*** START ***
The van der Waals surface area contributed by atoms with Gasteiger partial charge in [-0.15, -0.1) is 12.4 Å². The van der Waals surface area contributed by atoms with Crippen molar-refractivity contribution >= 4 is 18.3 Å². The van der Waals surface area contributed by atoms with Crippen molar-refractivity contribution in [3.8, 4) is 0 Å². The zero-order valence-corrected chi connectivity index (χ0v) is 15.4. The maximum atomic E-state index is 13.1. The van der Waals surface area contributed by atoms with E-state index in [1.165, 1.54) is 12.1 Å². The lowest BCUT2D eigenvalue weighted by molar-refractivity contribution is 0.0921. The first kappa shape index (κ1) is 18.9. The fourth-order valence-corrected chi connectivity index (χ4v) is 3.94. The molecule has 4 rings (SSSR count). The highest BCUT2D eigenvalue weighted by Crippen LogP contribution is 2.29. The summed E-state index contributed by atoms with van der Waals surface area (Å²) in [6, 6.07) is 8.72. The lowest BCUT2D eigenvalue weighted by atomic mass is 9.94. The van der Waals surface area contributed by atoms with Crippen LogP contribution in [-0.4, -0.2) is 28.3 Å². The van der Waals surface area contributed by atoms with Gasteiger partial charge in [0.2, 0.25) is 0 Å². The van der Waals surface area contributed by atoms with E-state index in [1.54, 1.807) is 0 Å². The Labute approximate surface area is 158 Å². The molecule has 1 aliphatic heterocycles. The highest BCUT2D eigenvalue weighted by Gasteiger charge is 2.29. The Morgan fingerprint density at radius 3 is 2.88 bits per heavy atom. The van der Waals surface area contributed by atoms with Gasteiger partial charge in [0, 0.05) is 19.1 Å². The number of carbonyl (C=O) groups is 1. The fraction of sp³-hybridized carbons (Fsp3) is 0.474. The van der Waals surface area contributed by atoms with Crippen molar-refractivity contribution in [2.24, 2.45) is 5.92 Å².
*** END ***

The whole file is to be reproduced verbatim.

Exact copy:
The van der Waals surface area contributed by atoms with Gasteiger partial charge in [-0.15, -0.1) is 12.4 Å². The van der Waals surface area contributed by atoms with Crippen molar-refractivity contribution >= 4 is 18.3 Å². The van der Waals surface area contributed by atoms with Crippen molar-refractivity contribution in [3.8, 4) is 0 Å². The zero-order valence-corrected chi connectivity index (χ0v) is 15.4. The maximum atomic E-state index is 13.1. The van der Waals surface area contributed by atoms with E-state index in [1.165, 1.54) is 12.1 Å². The lowest BCUT2D eigenvalue weighted by molar-refractivity contribution is 0.0921. The first kappa shape index (κ1) is 18.9. The fourth-order valence-corrected chi connectivity index (χ4v) is 3.94. The molecule has 4 rings (SSSR count). The highest BCUT2D eigenvalue weighted by Crippen LogP contribution is 2.29. The summed E-state index contributed by atoms with van der Waals surface area (Å²) in [6, 6.07) is 8.72. The lowest BCUT2D eigenvalue weighted by atomic mass is 9.94. The van der Waals surface area contributed by atoms with Crippen LogP contribution in [-0.4, -0.2) is 28.3 Å². The van der Waals surface area contributed by atoms with Gasteiger partial charge in [0.2, 0.25) is 0 Å². The van der Waals surface area contributed by atoms with E-state index in [1.54, 1.807) is 0 Å². The Labute approximate surface area is 158 Å². The molecule has 1 aliphatic heterocycles. The highest BCUT2D eigenvalue weighted by Gasteiger charge is 2.29. The Morgan fingerprint density at radius 3 is 2.88 bits per heavy atom. The van der Waals surface area contributed by atoms with Gasteiger partial charge in [0, 0.05) is 19.1 Å². The number of carbonyl (C=O) groups is 1. The fraction of sp³-hybridized carbons (Fsp3) is 0.474. The van der Waals surface area contributed by atoms with Crippen molar-refractivity contribution in [2.24, 2.45) is 5.92 Å².